To a Young Poet who Killed Himself
Joyce Kilmer, Trees and Other Poems (New York: George H. Doran Company, 1914), pp. 39-40. PS 3521 I38T7 1914 Robarts Library.
1When you had played with life a space
2 And made it drink and lust and sing,
3You flung it back into God's face
4 And thought you did a noble thing.
5"Lo, I have lived and loved," you said,
6 "And sung to fools too dull to hear me.
7Now for a cool and grassy bed
8 With violets in blossom near me."
9Well, rest is good for weary feet,
10 Although they ran for no great prize;
11And violets are very sweet,
12 Although their roots are in your eyes.
13But hark to what the earthworms say
14 Who share with you your muddy haven:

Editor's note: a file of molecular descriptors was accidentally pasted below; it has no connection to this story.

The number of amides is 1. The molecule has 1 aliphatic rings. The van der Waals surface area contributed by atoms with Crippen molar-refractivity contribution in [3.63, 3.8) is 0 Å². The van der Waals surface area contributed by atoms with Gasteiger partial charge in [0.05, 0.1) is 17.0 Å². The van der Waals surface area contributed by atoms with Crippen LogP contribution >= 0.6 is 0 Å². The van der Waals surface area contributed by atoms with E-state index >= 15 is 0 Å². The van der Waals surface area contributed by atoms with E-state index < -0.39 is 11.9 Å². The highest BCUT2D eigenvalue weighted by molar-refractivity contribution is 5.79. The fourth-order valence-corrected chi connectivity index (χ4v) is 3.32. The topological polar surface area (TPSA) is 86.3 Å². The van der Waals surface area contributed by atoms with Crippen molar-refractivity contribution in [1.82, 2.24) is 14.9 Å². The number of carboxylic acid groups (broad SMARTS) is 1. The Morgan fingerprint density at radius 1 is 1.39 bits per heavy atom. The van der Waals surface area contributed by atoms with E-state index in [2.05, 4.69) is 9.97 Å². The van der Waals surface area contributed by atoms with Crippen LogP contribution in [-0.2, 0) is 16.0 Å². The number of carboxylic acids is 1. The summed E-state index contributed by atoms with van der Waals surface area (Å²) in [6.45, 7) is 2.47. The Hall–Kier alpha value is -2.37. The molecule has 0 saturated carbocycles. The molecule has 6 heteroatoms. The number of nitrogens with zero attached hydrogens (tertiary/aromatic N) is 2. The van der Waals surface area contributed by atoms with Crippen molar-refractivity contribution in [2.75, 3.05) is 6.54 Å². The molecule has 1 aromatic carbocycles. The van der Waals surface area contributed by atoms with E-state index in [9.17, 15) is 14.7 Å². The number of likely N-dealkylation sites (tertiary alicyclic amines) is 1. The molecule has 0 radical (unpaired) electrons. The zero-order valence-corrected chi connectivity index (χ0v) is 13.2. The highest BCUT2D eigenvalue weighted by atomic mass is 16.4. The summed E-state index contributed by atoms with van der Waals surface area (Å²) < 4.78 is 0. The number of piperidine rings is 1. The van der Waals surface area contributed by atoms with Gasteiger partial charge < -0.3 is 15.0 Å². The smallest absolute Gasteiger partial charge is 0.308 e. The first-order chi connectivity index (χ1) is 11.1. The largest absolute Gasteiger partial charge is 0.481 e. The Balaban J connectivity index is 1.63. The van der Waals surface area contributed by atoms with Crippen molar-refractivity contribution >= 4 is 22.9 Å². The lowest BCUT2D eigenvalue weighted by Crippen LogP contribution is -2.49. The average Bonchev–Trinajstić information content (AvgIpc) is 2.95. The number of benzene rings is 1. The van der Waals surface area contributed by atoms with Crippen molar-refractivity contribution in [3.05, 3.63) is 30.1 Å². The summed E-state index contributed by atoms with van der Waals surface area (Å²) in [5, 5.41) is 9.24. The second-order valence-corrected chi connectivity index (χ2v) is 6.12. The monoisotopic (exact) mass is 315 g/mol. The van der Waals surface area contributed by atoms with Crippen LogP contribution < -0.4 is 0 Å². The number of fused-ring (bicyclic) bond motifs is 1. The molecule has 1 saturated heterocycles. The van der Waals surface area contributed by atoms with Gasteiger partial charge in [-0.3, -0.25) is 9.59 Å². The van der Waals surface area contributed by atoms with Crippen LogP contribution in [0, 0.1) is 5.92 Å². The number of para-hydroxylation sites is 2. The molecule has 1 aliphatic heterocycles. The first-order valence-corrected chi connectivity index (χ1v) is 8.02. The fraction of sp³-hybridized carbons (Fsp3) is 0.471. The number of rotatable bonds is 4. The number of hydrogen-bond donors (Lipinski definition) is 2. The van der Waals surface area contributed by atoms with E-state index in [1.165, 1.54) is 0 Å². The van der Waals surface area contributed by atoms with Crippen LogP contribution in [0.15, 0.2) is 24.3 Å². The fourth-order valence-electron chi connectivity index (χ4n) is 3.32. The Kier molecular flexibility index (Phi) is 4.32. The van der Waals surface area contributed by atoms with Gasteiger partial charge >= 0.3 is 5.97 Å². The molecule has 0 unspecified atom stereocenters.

15"The fight was on -- you ran away.
16 You are a coward and a craven."
17"The rug is ruined where you bled;
18 It was a dirty way to die!
19To put a bullet through your head
20 And make a silly woman cry!
21You could not vex the merry stars
22 Nor make them heed you, dead or living.
23Not all your puny anger mars
24 God's irresistible forgiving.
25"Yes, God forgives and men forget,
26 And you're forgiven and forgotten.
27You may be gaily sinning yet
28 And quick and fresh instead of rotten.
29And when you think of love and fame
30 And all that might have come to pass,
31Then don't you feel a little shame?
32 And don't you think you were an ass?"
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